In case you haven’t been paying attention, the last week or so hasn’t exactly been a banner period in the history of federal law enforcement. The Durham report showed all kinds of problems within the FBI that has a lot of people basically thinking the whole thing needs to be burned to the ground.
Metaphorically, at least.
If anyone was glad for the Durham report, it might be the ATF. After all, for their many sins, they weren’t the ones in the spotlight this time.
Yet there are issues with the ATF. Major issues. We’ve outlined many of them in the past, but Alan Gottlieb says there’s another problem that demands a full investigation.
The Citizens Committee for the Right to Keep and Bear Arms today asked Congress to fully investigate allegations of “substantial waste, mismanagement and unlawful employment practices at the Bureau of Alcohol, Tobacco, Firearms and Explosives (ATF)” before approving the agency’s FY 2024 budget request of $1.9 billion.
The Office of Special Counsel (OSC) has alerted Congress and President Joe Biden about allegations from two whistleblowers in the ATF human resources office that the agency “unlawfully provided law enforcement pay and benefits to agents and investigators who filled non-law-enforcement positions, such as in human resources.” According to the OSC letter, sent by Special Counsel Henry J. Kerner, “These positions had been intentionally misclassified to be within the law enforcement job series.”
“ATF has been a troubled agency for decades,” noted CCRKBA Chairman Alan Gottlieb, “and its recent flip flop on arm braces is just the tip of the iceberg. Has anyone been held accountable for this apparent mismanagement? Was anyone ever fired or otherwise penalized for the deadly Fast and Furious scandal? How about Operation Wide Receiver?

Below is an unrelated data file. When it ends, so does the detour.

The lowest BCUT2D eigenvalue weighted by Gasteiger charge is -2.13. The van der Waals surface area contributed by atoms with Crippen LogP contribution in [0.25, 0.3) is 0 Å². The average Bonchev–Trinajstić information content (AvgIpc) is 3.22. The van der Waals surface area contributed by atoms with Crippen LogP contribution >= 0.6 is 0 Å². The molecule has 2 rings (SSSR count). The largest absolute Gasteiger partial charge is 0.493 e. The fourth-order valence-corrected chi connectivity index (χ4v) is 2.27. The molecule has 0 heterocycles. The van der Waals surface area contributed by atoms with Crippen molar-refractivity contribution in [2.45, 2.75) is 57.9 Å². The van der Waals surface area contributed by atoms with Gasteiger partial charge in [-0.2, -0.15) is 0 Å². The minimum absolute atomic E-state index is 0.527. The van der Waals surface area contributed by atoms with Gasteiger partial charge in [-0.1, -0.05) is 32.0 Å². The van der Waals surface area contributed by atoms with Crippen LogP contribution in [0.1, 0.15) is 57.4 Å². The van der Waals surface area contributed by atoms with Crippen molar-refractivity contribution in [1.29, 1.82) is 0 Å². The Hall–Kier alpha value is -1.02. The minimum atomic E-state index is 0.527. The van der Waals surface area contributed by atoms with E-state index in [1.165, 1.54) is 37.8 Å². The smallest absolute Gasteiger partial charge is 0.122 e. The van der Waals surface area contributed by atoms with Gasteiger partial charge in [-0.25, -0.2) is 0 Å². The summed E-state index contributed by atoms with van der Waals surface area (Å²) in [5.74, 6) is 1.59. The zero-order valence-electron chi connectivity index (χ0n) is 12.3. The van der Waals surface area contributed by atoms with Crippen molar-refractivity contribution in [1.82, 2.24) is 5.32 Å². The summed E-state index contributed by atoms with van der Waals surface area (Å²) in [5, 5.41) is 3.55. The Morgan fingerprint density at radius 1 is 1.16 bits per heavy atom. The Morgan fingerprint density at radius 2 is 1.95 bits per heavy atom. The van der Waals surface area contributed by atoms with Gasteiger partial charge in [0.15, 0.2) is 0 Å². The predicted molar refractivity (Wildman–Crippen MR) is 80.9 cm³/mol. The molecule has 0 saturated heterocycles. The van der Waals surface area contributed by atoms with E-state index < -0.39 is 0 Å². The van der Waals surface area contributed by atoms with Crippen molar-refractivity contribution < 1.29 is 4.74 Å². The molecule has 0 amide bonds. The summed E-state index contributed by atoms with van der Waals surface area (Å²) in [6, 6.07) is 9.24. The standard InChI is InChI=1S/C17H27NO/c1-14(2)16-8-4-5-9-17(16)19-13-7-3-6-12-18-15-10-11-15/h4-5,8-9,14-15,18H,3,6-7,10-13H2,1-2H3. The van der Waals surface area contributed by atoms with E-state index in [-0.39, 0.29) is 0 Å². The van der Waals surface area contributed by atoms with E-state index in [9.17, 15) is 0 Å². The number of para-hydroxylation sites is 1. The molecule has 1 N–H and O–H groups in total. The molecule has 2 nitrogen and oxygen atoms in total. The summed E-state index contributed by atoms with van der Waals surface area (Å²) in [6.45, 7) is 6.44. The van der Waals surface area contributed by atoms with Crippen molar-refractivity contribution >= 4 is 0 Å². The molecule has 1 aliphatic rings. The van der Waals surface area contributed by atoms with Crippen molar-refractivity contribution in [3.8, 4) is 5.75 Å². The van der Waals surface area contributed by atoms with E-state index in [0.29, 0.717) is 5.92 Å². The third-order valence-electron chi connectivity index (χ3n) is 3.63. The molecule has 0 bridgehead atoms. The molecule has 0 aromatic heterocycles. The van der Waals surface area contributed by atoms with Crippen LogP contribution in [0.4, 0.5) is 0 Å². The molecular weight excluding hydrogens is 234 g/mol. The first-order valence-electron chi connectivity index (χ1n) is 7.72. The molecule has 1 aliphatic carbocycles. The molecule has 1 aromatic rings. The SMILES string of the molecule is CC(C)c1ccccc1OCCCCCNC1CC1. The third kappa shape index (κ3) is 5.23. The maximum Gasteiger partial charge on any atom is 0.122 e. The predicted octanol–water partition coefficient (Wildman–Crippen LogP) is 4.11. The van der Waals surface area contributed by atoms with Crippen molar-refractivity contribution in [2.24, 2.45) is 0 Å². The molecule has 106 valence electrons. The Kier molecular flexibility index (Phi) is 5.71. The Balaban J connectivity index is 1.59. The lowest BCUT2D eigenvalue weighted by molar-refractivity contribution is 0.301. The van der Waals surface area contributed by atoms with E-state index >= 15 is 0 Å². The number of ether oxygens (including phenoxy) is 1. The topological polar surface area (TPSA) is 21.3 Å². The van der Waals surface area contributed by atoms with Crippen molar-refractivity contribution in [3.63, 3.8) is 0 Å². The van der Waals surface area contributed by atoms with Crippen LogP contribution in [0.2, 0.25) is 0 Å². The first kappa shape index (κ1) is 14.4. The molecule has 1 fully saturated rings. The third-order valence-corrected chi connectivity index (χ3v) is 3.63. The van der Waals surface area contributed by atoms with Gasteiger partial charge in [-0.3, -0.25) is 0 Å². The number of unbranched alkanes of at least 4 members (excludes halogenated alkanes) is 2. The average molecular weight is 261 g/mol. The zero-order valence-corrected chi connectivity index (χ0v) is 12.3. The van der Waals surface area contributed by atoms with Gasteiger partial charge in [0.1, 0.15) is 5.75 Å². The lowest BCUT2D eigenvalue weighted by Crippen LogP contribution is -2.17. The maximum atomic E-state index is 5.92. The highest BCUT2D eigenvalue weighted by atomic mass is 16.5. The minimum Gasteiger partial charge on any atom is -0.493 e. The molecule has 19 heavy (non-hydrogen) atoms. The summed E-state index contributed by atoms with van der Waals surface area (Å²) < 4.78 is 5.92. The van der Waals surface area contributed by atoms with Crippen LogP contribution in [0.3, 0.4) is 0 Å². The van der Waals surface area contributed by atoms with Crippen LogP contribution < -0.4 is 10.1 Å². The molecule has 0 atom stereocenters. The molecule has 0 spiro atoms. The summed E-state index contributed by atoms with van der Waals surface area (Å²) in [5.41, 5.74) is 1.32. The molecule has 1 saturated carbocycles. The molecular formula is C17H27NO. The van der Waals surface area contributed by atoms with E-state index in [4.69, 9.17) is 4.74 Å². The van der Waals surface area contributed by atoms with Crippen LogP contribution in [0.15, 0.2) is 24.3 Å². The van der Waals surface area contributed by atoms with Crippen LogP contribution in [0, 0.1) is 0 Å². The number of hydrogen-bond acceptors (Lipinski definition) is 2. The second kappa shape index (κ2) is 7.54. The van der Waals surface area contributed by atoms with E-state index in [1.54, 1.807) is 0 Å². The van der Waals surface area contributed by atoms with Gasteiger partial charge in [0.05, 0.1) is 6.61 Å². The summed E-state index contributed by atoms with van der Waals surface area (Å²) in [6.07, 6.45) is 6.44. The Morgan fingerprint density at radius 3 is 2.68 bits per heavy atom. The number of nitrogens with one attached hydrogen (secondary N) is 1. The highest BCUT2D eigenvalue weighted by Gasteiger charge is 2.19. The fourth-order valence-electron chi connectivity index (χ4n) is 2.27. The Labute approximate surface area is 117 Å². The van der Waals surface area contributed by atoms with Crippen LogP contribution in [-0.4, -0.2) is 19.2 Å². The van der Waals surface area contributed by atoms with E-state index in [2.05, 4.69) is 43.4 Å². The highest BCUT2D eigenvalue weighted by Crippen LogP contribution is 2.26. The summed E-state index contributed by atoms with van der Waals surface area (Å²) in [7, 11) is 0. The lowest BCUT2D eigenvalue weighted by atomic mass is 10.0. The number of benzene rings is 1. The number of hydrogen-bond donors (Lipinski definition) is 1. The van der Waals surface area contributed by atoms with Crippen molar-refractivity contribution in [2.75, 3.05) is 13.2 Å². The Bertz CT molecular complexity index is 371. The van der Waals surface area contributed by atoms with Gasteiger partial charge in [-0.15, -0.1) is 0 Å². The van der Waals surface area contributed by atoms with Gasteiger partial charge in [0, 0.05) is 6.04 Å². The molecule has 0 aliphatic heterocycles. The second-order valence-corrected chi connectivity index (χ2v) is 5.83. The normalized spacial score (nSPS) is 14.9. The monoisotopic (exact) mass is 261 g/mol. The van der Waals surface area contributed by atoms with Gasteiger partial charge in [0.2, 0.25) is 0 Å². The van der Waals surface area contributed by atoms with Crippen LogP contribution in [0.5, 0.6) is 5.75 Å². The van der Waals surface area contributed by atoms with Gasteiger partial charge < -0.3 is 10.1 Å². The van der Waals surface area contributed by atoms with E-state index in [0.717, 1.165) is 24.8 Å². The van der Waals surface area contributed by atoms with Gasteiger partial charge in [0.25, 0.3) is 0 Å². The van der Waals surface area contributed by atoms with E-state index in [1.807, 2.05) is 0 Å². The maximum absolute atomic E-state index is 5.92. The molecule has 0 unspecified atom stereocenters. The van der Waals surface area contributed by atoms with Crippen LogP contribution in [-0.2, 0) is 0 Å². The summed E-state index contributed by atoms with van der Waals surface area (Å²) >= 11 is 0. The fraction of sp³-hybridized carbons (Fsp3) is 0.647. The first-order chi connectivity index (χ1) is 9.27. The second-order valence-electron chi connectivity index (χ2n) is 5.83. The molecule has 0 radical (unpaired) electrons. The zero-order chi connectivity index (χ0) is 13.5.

“We’re not confident the ATF can fix its problems internally,” he continued,” so that job must be up to Congress, specifically the House Oversight Committee. And while Congress is handling this, there should be no budget approval for the agency, especially one providing a 7.4 percent increase over the ATF budget during Fiscal Year 2023.”
Kerner’s letter to the president noted that the Office of Personnel Management had identified 91 misclassified positions, and ATF had found 17 more for a total of 108 positions. Gottlieb called that an alarming error. He was not impressed with reports the agency had reassigned 36 people involved in the problem, and 14 more had retired, or even that ATF’s authority to classify federal law enforcement positions had been suspended.
“This is a poor example of our tax dollars at work,” Gottlieb said. “It reinforces the perception of an agency out of control. Is it any wonder that America’s gun owners have mistrust for the agency? The only way to get ATF’s attention is to deny its funding while a thorough investigation is conducted.”
Now, this might look like nothing, but it’s not.
See, among other things–and I won’t pretend to know everything about federal employment practices here–I can’t help but picture an effort to make the ATF more efficient by streamlining the support system of the bureau, only to see someone scream about how whoever is pushing this is trying to fire ATF agents.
It would be technically true, too, because the ATF has classified people in HR of all places as federal law enforcement officers.
Then there’s the fact that federal law enforcement officers tend to get paid more than those filling support roles and we can see that the ATF, among their other sins, isn’t exactly a good steward of the taxpayers’ money.
Please, handle your shock appropriately.
I’ll grant you that in light of all the other federal law enforcement issues we’ve seen recently, this isn’t a big one all things considered. I’m much more alarmed by ATF inspectors photographing purchase records or showing up at people’s homes wanting to see if they still had guns they purchased. That said, this is still one of those issues that’s indicative of an agency that doesn’t care about the rules as applied to them.
If they’ll make the HR person an agent when they aren’t supposed to, it makes you wonder what else they’re up to.